We were also able to make great use of the technical knowhow we had gained from our experience of developing ALL-STAR CARNIVAL when creating the music stages in FINAL BAR LINE to map how they would be played. The editing tool we use to create the stage data has also become more and more convenient and easier to use with each new entry in the series!

It was not possible to have the player make two inputs simultaneously with a stylus. However, our experience with button controls means the player can now enjoy playing along to the music and feel that their inputs are synchronized with it in a satisfying way.

I think this has helped us to create a rhythm game that appeals to an even wider demographic of players than before. Personally, I like the “Expert” difficulty level the best. Our producer, Mr. Hazama, also says that he finds it the most fun at his skill level.

We set detailed rules and regulations about specific Trigger combinations that should be avoided as much as possible at the ”Expert”. I believe that this also makes the game accessible and fun for a wide range of players, just like CURTAIN CALL was.

Incidentally, as you have probably noticed, the “Supreme” difficulty level is very much aimed at elite rhythm game players!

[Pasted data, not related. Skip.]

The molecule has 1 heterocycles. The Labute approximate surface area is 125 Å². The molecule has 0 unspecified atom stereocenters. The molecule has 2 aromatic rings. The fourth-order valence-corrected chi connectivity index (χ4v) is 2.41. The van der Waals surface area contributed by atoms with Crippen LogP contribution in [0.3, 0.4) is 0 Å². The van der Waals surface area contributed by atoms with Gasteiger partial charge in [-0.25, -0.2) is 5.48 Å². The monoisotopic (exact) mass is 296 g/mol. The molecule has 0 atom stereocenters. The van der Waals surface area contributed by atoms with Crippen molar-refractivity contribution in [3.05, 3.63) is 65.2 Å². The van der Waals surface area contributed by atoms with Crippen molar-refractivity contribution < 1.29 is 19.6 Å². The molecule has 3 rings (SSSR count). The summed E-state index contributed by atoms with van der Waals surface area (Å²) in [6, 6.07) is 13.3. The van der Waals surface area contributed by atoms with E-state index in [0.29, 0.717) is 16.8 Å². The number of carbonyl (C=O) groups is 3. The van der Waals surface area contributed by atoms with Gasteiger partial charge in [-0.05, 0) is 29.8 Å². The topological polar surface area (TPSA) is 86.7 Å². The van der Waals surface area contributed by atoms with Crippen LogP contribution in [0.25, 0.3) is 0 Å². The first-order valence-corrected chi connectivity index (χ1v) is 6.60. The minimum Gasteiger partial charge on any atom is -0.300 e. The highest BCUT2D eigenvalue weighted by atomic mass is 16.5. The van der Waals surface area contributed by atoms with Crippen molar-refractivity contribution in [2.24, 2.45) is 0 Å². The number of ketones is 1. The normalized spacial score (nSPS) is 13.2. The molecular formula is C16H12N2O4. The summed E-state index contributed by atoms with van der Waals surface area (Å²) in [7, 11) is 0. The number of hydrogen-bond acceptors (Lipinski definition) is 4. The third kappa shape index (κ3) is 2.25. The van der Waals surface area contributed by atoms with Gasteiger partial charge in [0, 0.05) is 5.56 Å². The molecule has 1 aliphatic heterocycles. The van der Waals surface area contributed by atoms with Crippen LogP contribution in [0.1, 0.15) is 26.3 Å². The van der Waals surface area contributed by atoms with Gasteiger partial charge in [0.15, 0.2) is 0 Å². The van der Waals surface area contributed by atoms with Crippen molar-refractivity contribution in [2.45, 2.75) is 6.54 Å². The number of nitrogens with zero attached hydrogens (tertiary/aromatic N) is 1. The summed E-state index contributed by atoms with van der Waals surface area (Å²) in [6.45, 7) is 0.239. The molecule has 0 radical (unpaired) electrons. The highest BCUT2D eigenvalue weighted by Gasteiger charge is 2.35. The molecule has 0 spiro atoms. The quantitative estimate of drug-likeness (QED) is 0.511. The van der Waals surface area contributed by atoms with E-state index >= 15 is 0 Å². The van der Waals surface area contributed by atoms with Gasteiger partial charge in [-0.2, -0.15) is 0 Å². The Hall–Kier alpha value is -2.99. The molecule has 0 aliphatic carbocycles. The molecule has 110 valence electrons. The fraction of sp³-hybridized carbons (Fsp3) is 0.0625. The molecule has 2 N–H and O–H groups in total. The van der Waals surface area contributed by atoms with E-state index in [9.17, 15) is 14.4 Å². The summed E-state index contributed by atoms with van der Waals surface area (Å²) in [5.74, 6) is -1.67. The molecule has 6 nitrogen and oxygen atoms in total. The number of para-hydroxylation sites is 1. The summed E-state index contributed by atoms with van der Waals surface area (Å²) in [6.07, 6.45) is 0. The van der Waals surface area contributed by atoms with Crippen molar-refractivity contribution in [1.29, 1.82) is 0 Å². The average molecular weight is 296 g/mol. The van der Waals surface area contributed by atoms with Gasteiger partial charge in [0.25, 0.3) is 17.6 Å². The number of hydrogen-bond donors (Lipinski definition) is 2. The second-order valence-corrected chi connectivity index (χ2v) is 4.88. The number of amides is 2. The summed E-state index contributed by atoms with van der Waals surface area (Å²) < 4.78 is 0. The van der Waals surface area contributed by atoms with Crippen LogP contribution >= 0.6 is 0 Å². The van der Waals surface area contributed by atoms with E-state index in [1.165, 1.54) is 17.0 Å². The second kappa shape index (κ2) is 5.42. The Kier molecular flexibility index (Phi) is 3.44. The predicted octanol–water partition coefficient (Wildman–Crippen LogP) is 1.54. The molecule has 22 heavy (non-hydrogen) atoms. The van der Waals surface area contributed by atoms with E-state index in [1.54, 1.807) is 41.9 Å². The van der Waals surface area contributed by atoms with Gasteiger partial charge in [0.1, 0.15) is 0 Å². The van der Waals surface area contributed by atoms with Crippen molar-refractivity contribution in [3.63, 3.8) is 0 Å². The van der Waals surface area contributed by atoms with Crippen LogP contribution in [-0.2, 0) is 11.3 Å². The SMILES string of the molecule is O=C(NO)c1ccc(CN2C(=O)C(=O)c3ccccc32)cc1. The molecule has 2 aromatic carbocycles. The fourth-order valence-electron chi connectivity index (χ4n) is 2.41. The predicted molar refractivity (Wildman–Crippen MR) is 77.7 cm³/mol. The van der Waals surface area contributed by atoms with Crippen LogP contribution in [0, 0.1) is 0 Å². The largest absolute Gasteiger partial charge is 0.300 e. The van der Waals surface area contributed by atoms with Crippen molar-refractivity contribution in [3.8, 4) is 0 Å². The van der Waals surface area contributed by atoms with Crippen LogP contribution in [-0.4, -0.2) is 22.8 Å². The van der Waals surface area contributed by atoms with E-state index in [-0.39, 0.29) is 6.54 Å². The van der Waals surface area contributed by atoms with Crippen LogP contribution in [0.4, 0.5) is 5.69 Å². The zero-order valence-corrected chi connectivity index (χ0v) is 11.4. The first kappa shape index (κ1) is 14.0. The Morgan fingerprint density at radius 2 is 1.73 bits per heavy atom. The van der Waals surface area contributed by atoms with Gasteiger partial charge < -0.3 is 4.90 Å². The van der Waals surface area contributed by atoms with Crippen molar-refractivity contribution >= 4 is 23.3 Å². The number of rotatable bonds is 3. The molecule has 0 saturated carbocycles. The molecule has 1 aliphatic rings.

If you’re just starting out, I’d wholeheartedly recommend the “Expert” level stages for players such as myself who love FINAL FANTASY music and just want to enjoy playing along to the music without having to concentrate excessively! Once you have gotten used to these, it can feel nice to gradually try out the lower difficulty “Ultimate” stages and feel yourself improving!

In FINAL BAR LINE we have also added in various information that helps you measure and improve your performance - for example, there’s a feature you can toggle from the config menu that shows if your inputs were too early or not, and another to show the trends in your input timing.

FINAL FANTASY started out as a completely menu-based RPG with no action elements in the gameplay at all.

Now the series is celebrating its 35th anniversary and boasts fans of all ages. THEATRHYTHM FINAL BAR LINE was developed on the understanding that not all of these fans would be skilled rhythm game players and we wanted to make it something that as many people as possible can enjoy. Anyone who loves (or has loved) FINAL FANTASY and its music can easily pick up and have fun with it.

Even if you find it difficult at first, you’ll be surprised at how quickly you improve after playing through a couple of songs. So, I’d be overjoyed if anyone who has a fondness towards FINAL FANTASY gives FINAL BAR LINE a go!